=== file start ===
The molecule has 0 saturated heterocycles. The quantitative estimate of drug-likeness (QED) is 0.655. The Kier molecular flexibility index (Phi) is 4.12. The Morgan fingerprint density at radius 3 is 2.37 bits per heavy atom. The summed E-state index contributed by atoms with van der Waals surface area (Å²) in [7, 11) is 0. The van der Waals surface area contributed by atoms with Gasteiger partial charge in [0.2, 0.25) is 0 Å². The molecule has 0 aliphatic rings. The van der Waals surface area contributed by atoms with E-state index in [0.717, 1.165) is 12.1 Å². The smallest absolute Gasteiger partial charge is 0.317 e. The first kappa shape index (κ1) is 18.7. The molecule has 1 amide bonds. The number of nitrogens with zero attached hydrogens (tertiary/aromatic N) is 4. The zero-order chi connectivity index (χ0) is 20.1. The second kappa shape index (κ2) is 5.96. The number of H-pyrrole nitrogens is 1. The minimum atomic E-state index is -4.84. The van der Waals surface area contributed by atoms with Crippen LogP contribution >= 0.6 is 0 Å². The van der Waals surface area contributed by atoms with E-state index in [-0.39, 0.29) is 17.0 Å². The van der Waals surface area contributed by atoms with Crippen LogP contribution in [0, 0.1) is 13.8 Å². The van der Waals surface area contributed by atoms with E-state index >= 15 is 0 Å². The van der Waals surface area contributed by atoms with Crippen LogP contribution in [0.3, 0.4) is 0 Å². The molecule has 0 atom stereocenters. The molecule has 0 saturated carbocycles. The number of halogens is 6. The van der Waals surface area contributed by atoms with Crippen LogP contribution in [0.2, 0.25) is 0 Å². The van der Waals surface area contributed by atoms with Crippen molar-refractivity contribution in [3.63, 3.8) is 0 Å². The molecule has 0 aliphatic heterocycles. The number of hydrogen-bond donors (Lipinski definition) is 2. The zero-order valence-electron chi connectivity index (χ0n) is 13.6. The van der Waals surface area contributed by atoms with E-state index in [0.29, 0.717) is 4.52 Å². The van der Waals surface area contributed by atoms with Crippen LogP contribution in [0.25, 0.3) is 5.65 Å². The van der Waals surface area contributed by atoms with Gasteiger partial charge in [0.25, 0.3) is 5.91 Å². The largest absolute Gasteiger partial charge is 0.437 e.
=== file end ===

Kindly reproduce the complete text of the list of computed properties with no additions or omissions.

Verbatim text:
The molecule has 0 saturated heterocycles. The quantitative estimate of drug-likeness (QED) is 0.655. The Kier molecular flexibility index (Phi) is 4.12. The Morgan fingerprint density at radius 3 is 2.37 bits per heavy atom. The summed E-state index contributed by atoms with van der Waals surface area (Å²) in [7, 11) is 0. The van der Waals surface area contributed by atoms with Gasteiger partial charge in [0.2, 0.25) is 0 Å². The molecule has 0 aliphatic rings. The van der Waals surface area contributed by atoms with E-state index in [0.717, 1.165) is 12.1 Å². The smallest absolute Gasteiger partial charge is 0.317 e. The first kappa shape index (κ1) is 18.7. The molecule has 1 amide bonds. The number of nitrogens with zero attached hydrogens (tertiary/aromatic N) is 4. The zero-order chi connectivity index (χ0) is 20.1. The second kappa shape index (κ2) is 5.96. The number of H-pyrrole nitrogens is 1. The minimum atomic E-state index is -4.84. The van der Waals surface area contributed by atoms with Crippen LogP contribution >= 0.6 is 0 Å². The van der Waals surface area contributed by atoms with E-state index in [-0.39, 0.29) is 17.0 Å². The van der Waals surface area contributed by atoms with Crippen LogP contribution in [0, 0.1) is 13.8 Å². The van der Waals surface area contributed by atoms with E-state index >= 15 is 0 Å². The van der Waals surface area contributed by atoms with Crippen LogP contribution in [0.3, 0.4) is 0 Å². The molecule has 0 atom stereocenters. The molecule has 0 saturated carbocycles. The number of halogens is 6. The van der Waals surface area contributed by atoms with Crippen LogP contribution in [0.2, 0.25) is 0 Å². The van der Waals surface area contributed by atoms with Crippen molar-refractivity contribution in [3.63, 3.8) is 0 Å². The molecule has 0 aliphatic heterocycles. The number of hydrogen-bond donors (Lipinski definition) is 2. The zero-order valence-electron chi connectivity index (χ0n) is 13.6. The van der Waals surface area contributed by atoms with E-state index in [0.29, 0.717) is 4.52 Å². The van der Waals surface area contributed by atoms with Crippen LogP contribution in [0.25, 0.3) is 5.65 Å². The van der Waals surface area contributed by atoms with Gasteiger partial charge in [0.25, 0.3) is 5.91 Å². The largest absolute Gasteiger partial charge is 0.437 e.